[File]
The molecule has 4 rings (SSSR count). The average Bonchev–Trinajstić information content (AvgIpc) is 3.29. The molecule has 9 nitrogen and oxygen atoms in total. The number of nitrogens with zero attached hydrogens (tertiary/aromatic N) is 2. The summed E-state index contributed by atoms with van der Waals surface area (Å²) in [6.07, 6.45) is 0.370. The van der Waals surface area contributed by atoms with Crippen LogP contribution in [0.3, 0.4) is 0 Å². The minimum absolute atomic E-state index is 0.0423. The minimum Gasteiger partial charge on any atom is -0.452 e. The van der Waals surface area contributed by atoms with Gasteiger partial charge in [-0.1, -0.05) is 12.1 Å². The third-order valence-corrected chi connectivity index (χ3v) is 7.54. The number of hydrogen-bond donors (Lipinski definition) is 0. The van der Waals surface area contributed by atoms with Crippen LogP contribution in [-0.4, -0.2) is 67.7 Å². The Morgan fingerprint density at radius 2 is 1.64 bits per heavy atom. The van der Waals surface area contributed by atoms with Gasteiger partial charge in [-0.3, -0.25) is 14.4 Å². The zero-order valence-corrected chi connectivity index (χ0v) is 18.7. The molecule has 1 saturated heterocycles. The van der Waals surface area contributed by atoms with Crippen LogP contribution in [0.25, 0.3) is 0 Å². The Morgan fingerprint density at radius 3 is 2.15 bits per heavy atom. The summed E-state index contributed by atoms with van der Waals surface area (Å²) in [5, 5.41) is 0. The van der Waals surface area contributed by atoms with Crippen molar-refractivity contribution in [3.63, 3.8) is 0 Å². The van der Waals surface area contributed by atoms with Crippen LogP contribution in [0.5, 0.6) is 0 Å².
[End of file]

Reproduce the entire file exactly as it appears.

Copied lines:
The molecule has 4 rings (SSSR count). The average Bonchev–Trinajstić information content (AvgIpc) is 3.29. The molecule has 9 nitrogen and oxygen atoms in total. The number of nitrogens with zero attached hydrogens (tertiary/aromatic N) is 2. The summed E-state index contributed by atoms with van der Waals surface area (Å²) in [6.07, 6.45) is 0.370. The van der Waals surface area contributed by atoms with Crippen LogP contribution in [0.3, 0.4) is 0 Å². The minimum absolute atomic E-state index is 0.0423. The minimum Gasteiger partial charge on any atom is -0.452 e. The van der Waals surface area contributed by atoms with Gasteiger partial charge in [-0.1, -0.05) is 12.1 Å². The third-order valence-corrected chi connectivity index (χ3v) is 7.54. The number of hydrogen-bond donors (Lipinski definition) is 0. The van der Waals surface area contributed by atoms with Crippen LogP contribution in [-0.4, -0.2) is 67.7 Å². The Morgan fingerprint density at radius 2 is 1.64 bits per heavy atom. The van der Waals surface area contributed by atoms with Gasteiger partial charge in [-0.3, -0.25) is 14.4 Å². The zero-order valence-corrected chi connectivity index (χ0v) is 18.7. The molecule has 1 saturated heterocycles. The van der Waals surface area contributed by atoms with Crippen LogP contribution in [0.25, 0.3) is 0 Å². The Morgan fingerprint density at radius 3 is 2.15 bits per heavy atom. The summed E-state index contributed by atoms with van der Waals surface area (Å²) in [5, 5.41) is 0. The van der Waals surface area contributed by atoms with Crippen molar-refractivity contribution in [3.63, 3.8) is 0 Å². The van der Waals surface area contributed by atoms with Crippen LogP contribution in [0.5, 0.6) is 0 Å².